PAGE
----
But VoIP offerings still suffer from inferior sound quality and reliability, according to a research report issued by Mercer Management Consulting.
Mercer surveyed 1,000 consumers in the U.S. and the U.K. in order to gauge their perceptions about VoIP. The consulting firm said it expects established ISPs to double their anticipated market share over what it called current low quality VoIP offerings over the next three years and grab up to 30 percent of the residential voice market.
But the full potential of the VoIP market won’t fully be captured unless the services
change the way the offering is currently marketed.
“Traditional phone companies need to develop offers that will maximize defensive value while at the same time avoiding rocking the boat for today’s loyal and valuable customers,” Martin Kon, a director in the Mercer’s communications practice, said in a statement.
“And what about new VoIP
providers? “The key for them will be structuring the right offer.”
The study said consumers are less sensitive to call
rates than they are to fixed charges. The importance of number portability
seen as more of an issue in the U.K. than in the U.S., although most respondents said they are interested in the “universal” and portable phone number concept that Internet-based phone calls enable.
Mercer recommended that providers focus more on quality and reliability, rather than offering lower prices as a defining feature of their offer. In addition, it said major telecommunications providers, as well as ISPs, are “seen as considerably more attractive to their customers as a provider of a VoIP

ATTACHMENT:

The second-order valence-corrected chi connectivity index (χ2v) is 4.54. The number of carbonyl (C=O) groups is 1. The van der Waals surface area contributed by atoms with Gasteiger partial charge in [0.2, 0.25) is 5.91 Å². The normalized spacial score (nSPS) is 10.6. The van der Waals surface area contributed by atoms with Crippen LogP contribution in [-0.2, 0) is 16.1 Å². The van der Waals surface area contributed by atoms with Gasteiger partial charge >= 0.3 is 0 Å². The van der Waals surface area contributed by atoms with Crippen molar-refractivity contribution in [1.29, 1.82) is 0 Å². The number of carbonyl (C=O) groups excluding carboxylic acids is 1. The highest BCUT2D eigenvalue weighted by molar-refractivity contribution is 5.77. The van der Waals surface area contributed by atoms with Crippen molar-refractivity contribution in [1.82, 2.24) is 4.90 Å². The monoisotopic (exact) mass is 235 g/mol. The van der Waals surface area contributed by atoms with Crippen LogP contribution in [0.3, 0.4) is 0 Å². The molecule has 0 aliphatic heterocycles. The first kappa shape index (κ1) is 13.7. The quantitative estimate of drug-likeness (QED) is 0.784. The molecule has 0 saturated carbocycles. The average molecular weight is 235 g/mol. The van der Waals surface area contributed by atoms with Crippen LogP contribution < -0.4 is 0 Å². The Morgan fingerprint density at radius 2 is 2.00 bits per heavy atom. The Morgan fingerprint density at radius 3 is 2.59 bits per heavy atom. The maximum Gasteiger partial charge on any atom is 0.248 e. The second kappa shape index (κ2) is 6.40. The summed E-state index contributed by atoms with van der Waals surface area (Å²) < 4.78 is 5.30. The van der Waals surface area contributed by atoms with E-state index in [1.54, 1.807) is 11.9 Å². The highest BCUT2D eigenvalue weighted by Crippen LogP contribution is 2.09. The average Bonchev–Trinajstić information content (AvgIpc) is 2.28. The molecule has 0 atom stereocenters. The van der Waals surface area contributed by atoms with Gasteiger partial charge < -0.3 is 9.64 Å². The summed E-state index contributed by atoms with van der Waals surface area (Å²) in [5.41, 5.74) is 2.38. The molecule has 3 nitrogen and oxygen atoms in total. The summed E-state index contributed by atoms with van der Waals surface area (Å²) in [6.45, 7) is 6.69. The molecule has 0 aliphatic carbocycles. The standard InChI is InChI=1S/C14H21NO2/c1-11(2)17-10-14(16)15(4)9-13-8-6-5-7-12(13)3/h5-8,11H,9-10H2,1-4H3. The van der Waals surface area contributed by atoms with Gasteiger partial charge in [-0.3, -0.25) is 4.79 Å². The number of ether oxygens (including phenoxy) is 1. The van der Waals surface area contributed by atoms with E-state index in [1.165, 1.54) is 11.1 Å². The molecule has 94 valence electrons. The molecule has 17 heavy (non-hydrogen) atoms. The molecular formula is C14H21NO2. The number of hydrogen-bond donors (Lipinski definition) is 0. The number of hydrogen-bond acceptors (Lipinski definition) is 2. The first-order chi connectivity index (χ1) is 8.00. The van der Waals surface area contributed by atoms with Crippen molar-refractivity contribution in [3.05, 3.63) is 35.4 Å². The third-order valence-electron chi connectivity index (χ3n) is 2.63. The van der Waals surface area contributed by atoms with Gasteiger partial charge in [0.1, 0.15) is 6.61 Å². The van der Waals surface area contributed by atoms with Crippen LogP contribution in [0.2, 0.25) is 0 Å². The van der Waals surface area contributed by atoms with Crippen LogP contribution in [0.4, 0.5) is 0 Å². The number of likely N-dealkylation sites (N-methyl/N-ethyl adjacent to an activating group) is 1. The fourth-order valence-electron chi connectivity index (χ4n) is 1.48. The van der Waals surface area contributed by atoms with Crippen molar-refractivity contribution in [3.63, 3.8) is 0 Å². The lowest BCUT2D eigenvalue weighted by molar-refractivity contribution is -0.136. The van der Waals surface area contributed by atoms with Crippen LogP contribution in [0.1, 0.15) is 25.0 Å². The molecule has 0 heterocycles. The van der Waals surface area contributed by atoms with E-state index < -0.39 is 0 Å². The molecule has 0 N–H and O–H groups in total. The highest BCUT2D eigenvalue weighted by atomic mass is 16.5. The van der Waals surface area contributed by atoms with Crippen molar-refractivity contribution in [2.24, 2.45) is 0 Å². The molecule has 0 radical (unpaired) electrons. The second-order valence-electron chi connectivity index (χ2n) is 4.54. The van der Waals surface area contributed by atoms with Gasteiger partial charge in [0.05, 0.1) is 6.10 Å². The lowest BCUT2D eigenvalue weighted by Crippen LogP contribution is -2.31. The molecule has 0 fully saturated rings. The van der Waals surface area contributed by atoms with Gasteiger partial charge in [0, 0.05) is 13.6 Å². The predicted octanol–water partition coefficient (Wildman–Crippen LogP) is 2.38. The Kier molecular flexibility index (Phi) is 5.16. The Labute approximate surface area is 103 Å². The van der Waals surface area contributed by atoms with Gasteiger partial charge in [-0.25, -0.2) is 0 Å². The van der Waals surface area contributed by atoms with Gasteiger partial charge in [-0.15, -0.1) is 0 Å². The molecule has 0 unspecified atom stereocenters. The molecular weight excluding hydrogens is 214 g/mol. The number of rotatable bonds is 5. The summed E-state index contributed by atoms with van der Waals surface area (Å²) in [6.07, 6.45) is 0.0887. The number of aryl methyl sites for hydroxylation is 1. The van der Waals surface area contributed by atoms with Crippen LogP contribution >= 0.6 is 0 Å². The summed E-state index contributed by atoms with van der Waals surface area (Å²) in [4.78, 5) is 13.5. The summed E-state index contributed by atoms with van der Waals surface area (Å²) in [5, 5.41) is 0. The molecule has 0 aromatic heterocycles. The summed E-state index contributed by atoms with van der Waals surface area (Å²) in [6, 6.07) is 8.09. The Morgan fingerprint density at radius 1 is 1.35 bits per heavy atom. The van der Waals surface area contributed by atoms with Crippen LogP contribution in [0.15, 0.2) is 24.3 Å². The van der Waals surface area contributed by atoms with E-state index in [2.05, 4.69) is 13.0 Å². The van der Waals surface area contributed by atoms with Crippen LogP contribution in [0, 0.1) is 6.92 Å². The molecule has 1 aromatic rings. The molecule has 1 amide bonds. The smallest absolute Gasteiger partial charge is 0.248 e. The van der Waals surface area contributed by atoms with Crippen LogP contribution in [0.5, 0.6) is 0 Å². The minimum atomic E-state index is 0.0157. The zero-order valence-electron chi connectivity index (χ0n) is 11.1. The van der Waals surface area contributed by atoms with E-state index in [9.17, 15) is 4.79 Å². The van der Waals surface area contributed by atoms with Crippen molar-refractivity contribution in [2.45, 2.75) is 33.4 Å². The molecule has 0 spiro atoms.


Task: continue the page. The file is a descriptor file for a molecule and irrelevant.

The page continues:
service than new brands like Skype or Vonage” in maximizing
the value of existing customer relationship.
But VoIP provider Vonage disputed Mercer’s assessment. “Vonage offers a competitively priced full-featured broadband phone
service, with premium sound quality,” said Louis Holder, executive vice president of product development for Vonage. “Its customer base
is inclusive of subscribers who are both tech and non-tech saavy. Vonage should not be classified as a service targeting technology geeks and cost
sensitive consumers,” as the study suggested.
The study comes as Vonage is experiencing growth in usage. The Edison, N.J.-based company recently announced that its VoIP network has just passed the billion minutes mark in calls provided.
“We’re proving once again that not only is this technology scalable, but that people want it, and are using it in droves,” said Jeffrey Citron, chairman and CEO of Vonage, in release. “With 170,000 customers actively using our network, one billion minutes is a lot of talking.”
Vonage will have to face down incumbent phone providers, such as AT&T
, that are increasingly vying for a piece of the VoIP market. AT&T and Vonage are also
engaged in a legal dispute over whether AT&T’s CallVantage service is confusing to Vonage customers.